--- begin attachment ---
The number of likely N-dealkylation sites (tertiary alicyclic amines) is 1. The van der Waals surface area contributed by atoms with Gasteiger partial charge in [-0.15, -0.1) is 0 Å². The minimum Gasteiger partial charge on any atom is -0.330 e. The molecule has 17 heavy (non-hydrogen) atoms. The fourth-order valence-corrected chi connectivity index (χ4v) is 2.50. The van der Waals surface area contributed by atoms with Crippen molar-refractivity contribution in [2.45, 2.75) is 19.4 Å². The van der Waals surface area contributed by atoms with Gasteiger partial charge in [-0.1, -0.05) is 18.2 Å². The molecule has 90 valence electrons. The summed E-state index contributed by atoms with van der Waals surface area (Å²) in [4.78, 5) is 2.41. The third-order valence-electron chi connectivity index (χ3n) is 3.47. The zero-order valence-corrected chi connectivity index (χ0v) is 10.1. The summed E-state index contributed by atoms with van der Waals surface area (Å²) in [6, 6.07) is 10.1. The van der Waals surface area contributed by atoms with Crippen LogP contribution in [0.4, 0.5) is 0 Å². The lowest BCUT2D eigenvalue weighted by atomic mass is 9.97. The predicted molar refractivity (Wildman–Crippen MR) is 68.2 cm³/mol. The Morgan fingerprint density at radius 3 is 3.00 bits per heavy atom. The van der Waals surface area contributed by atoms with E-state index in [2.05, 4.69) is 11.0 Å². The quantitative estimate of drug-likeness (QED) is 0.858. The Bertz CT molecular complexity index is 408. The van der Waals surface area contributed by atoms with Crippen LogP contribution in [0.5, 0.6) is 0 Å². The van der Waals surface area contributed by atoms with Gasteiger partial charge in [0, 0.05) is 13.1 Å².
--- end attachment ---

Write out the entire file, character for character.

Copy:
The number of likely N-dealkylation sites (tertiary alicyclic amines) is 1. The van der Waals surface area contributed by atoms with Gasteiger partial charge in [-0.15, -0.1) is 0 Å². The minimum Gasteiger partial charge on any atom is -0.330 e. The molecule has 17 heavy (non-hydrogen) atoms. The fourth-order valence-corrected chi connectivity index (χ4v) is 2.50. The van der Waals surface area contributed by atoms with Crippen molar-refractivity contribution in [2.45, 2.75) is 19.4 Å². The van der Waals surface area contributed by atoms with Gasteiger partial charge in [-0.1, -0.05) is 18.2 Å². The molecule has 90 valence electrons. The summed E-state index contributed by atoms with van der Waals surface area (Å²) in [4.78, 5) is 2.41. The third-order valence-electron chi connectivity index (χ3n) is 3.47. The zero-order valence-corrected chi connectivity index (χ0v) is 10.1. The summed E-state index contributed by atoms with van der Waals surface area (Å²) in [6, 6.07) is 10.1. The van der Waals surface area contributed by atoms with Crippen LogP contribution in [0.4, 0.5) is 0 Å². The lowest BCUT2D eigenvalue weighted by atomic mass is 9.97. The predicted molar refractivity (Wildman–Crippen MR) is 68.2 cm³/mol. The Morgan fingerprint density at radius 3 is 3.00 bits per heavy atom. The van der Waals surface area contributed by atoms with E-state index in [2.05, 4.69) is 11.0 Å². The quantitative estimate of drug-likeness (QED) is 0.858. The Bertz CT molecular complexity index is 408. The van der Waals surface area contributed by atoms with Crippen LogP contribution in [0.5, 0.6) is 0 Å². The van der Waals surface area contributed by atoms with Gasteiger partial charge in [0, 0.05) is 13.1 Å².